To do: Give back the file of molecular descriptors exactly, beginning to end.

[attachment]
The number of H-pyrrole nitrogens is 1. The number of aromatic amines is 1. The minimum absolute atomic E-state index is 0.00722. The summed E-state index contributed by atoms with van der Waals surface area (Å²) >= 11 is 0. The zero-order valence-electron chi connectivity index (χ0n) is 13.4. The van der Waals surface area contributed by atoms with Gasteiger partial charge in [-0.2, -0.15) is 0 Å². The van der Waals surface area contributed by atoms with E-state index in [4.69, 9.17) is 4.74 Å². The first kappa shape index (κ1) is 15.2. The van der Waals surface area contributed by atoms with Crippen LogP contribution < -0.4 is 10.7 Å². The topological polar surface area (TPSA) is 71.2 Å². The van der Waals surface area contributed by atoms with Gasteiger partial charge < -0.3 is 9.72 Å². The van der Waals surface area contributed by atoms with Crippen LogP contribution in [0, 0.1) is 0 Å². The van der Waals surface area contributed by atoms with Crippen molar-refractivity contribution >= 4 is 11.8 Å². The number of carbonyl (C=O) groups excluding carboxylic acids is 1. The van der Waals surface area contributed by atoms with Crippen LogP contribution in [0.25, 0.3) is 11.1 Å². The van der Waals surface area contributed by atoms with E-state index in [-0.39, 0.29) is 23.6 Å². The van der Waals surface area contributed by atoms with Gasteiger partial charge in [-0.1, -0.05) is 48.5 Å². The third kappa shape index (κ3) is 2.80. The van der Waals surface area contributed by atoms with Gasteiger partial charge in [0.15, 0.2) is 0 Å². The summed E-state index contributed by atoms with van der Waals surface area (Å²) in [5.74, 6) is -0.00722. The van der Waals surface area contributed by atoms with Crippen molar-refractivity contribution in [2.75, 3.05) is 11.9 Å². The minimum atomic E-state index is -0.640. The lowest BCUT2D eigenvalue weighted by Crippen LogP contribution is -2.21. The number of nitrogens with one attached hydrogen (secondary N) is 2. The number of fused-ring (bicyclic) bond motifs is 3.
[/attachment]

The number of H-pyrrole nitrogens is 1. The number of aromatic amines is 1. The minimum absolute atomic E-state index is 0.00722. The summed E-state index contributed by atoms with van der Waals surface area (Å²) >= 11 is 0. The zero-order valence-electron chi connectivity index (χ0n) is 13.4. The van der Waals surface area contributed by atoms with Gasteiger partial charge in [-0.2, -0.15) is 0 Å². The van der Waals surface area contributed by atoms with E-state index in [4.69, 9.17) is 4.74 Å². The first kappa shape index (κ1) is 15.2. The van der Waals surface area contributed by atoms with Crippen LogP contribution < -0.4 is 10.7 Å². The topological polar surface area (TPSA) is 71.2 Å². The van der Waals surface area contributed by atoms with Gasteiger partial charge < -0.3 is 9.72 Å². The van der Waals surface area contributed by atoms with Crippen LogP contribution in [0, 0.1) is 0 Å². The van der Waals surface area contributed by atoms with Crippen molar-refractivity contribution >= 4 is 11.8 Å². The number of carbonyl (C=O) groups excluding carboxylic acids is 1. The van der Waals surface area contributed by atoms with Crippen LogP contribution in [0.25, 0.3) is 11.1 Å². The van der Waals surface area contributed by atoms with E-state index in [-0.39, 0.29) is 23.6 Å². The van der Waals surface area contributed by atoms with Gasteiger partial charge in [-0.1, -0.05) is 48.5 Å². The third kappa shape index (κ3) is 2.80. The van der Waals surface area contributed by atoms with Gasteiger partial charge in [0.15, 0.2) is 0 Å². The summed E-state index contributed by atoms with van der Waals surface area (Å²) in [5.74, 6) is -0.00722. The van der Waals surface area contributed by atoms with Crippen molar-refractivity contribution in [2.75, 3.05) is 11.9 Å². The minimum atomic E-state index is -0.640. The lowest BCUT2D eigenvalue weighted by Crippen LogP contribution is -2.21. The number of nitrogens with one attached hydrogen (secondary N) is 2. The number of fused-ring (bicyclic) bond motifs is 3.